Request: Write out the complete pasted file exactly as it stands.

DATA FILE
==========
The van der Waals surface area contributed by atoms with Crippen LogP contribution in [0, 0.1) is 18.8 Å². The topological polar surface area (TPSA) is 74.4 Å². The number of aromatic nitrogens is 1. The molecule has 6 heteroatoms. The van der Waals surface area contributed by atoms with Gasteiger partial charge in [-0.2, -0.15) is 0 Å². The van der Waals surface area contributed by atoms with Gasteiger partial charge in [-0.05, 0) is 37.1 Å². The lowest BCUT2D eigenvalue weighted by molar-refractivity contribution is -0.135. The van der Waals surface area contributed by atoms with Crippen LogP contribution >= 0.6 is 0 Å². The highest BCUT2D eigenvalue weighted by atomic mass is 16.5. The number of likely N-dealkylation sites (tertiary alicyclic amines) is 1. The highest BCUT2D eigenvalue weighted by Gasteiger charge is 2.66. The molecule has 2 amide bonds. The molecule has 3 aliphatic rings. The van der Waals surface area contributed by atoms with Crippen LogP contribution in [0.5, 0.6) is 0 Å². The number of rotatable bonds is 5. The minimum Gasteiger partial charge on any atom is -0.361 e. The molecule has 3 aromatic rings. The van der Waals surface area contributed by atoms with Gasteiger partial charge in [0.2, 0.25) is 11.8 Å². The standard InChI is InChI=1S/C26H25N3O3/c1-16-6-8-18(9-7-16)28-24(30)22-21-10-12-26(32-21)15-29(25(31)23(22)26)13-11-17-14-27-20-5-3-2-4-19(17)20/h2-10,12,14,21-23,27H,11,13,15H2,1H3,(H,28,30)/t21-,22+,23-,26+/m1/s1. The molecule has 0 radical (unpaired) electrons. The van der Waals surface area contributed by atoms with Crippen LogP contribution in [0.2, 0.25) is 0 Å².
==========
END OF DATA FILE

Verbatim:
The van der Waals surface area contributed by atoms with Crippen LogP contribution in [0, 0.1) is 18.8 Å². The topological polar surface area (TPSA) is 74.4 Å². The number of aromatic nitrogens is 1. The molecule has 6 heteroatoms. The van der Waals surface area contributed by atoms with Gasteiger partial charge in [-0.2, -0.15) is 0 Å². The van der Waals surface area contributed by atoms with Gasteiger partial charge in [-0.05, 0) is 37.1 Å². The lowest BCUT2D eigenvalue weighted by molar-refractivity contribution is -0.135. The van der Waals surface area contributed by atoms with Crippen LogP contribution >= 0.6 is 0 Å². The highest BCUT2D eigenvalue weighted by atomic mass is 16.5. The number of likely N-dealkylation sites (tertiary alicyclic amines) is 1. The highest BCUT2D eigenvalue weighted by Gasteiger charge is 2.66. The molecule has 2 amide bonds. The molecule has 3 aliphatic rings. The van der Waals surface area contributed by atoms with Crippen LogP contribution in [0.5, 0.6) is 0 Å². The number of rotatable bonds is 5. The minimum Gasteiger partial charge on any atom is -0.361 e. The molecule has 3 aromatic rings. The van der Waals surface area contributed by atoms with Gasteiger partial charge in [0.2, 0.25) is 11.8 Å². The standard InChI is InChI=1S/C26H25N3O3/c1-16-6-8-18(9-7-16)28-24(30)22-21-10-12-26(32-21)15-29(25(31)23(22)26)13-11-17-14-27-20-5-3-2-4-19(17)20/h2-10,12,14,21-23,27H,11,13,15H2,1H3,(H,28,30)/t21-,22+,23-,26+/m1/s1. The molecule has 0 radical (unpaired) electrons. The van der Waals surface area contributed by atoms with Crippen LogP contribution in [0.2, 0.25) is 0 Å².